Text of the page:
Traveling by water over a week from their home ports in the south, a group of small-scale anglers arrived at parliament today – World Oceans Day – with a petition to stop Big Fishing from catching small and immature fish.
Members of Thai Sea Watch, the Federation of Local Fisher Folks Association, and others arrived by boat to hand lawmakers a petition calling for the government to take action against major fishing operations. Among the consequences of the practice has been a significant drop in mackerel populations in the past few years – something they said “destroyed a billion-baht worth economic opportunities.”
“Previously, in Thailand, we had a yearly production of over 100,000 tons of mackerel,” said Wichoksak Narongpairee, Thai Sea Watch president. “But in the past four to five years, mackerel has been drastically reduced to tens of thousands of tons per year.”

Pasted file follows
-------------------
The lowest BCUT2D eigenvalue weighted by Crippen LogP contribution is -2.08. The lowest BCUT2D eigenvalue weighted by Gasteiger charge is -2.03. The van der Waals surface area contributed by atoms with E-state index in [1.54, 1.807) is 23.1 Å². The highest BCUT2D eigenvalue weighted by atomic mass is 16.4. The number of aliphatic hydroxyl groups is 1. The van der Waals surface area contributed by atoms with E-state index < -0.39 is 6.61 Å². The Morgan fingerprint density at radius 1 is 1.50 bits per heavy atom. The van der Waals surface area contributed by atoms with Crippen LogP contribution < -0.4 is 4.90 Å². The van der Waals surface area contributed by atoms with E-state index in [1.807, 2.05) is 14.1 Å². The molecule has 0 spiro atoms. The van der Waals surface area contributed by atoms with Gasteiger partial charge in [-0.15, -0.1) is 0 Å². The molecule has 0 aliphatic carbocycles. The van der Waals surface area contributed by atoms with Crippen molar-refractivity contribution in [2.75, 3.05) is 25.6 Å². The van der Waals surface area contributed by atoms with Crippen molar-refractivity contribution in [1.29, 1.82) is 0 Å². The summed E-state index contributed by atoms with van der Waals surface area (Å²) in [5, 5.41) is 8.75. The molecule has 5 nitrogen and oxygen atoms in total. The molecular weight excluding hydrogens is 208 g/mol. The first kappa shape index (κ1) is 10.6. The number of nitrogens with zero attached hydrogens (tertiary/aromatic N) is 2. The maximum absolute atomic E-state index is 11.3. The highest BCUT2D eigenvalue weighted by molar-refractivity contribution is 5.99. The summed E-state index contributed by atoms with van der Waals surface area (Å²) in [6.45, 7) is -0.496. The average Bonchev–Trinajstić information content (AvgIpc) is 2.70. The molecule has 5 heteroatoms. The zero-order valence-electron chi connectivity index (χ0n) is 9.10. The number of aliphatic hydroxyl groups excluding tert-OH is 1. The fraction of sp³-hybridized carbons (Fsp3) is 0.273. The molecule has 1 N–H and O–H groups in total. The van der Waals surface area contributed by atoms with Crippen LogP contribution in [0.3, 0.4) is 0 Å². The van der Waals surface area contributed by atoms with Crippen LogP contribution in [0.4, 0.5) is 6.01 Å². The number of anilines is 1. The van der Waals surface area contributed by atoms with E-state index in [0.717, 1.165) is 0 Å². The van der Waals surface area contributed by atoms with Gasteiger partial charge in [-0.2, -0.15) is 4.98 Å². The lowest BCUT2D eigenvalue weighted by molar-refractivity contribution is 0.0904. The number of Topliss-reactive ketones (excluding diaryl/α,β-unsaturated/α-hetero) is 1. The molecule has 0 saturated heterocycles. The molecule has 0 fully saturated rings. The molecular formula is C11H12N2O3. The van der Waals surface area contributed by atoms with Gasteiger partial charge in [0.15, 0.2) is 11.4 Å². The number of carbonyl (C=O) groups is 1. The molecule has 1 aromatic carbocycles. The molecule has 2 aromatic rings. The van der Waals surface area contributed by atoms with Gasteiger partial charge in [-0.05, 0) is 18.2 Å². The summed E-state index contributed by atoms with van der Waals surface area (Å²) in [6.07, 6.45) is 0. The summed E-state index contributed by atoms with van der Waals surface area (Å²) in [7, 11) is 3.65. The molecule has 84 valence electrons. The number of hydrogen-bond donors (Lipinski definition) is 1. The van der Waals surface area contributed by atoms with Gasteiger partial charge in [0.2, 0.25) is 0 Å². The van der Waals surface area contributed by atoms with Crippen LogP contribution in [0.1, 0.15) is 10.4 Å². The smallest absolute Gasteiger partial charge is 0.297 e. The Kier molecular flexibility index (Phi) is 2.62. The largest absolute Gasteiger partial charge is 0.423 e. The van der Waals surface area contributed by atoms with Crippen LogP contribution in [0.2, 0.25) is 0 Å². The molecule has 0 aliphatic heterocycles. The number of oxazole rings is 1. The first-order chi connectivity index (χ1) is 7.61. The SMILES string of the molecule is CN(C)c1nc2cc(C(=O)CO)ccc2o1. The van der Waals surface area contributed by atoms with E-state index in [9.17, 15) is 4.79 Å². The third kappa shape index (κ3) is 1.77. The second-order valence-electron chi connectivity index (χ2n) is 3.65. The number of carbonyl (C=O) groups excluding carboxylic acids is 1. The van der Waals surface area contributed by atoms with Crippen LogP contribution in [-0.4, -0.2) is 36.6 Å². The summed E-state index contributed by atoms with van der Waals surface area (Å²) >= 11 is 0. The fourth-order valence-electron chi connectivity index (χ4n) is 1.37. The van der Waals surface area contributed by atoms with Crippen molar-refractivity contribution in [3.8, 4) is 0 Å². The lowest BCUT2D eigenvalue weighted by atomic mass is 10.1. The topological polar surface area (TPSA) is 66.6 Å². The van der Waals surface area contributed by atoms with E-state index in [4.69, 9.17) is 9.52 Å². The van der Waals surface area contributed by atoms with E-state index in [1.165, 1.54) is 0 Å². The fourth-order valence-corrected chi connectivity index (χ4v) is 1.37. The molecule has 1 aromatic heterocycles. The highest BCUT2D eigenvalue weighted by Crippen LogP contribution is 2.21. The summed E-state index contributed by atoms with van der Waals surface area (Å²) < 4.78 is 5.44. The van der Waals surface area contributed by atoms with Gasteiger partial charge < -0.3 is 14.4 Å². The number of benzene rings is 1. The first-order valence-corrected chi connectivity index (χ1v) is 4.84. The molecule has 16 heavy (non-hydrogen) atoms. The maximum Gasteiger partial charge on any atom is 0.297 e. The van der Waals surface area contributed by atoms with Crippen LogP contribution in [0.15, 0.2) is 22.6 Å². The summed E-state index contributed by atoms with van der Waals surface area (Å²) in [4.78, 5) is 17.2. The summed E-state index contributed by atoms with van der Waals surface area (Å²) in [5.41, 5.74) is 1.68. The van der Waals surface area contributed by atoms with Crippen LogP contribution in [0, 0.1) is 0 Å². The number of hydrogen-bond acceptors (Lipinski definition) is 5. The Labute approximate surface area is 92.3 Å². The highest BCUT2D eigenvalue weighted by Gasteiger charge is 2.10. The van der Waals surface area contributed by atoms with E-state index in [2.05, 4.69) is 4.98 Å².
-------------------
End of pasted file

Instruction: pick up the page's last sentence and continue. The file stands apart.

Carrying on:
Section 57 of the Fisheries Act states that no person shall catch aquatic animals smaller than a size determined by the authorities. The minimum acceptable catch size of mackerel is 14 centimeters, yet many commercial fishing boats catch mackerel and other fish that are smaller.
Wichoksak said one of the core problems is that the authorities fail to strictly police such measures or penalize violators.
Wichoksak also demanded that the government set a “fair” catch quota. Currently, commercial fishing has been granted 82% of the available fishing capacity while local fishermen only get 18%. Two weeks ago, he started a petition on Change.org to call for stricter enforcement.
“The Thai seafood industry is destroying marine animals and it hurts hundreds of thousands of small local fishermen who would earn a living,” he said. “To be honest, it hurts me to see my fellow seafood lovers pay thousands of baht to buy just ten steamed blue crabs to feed their family … They had to think very hard every week before buying fresh seafood.”
Photos: Thai Sea Watch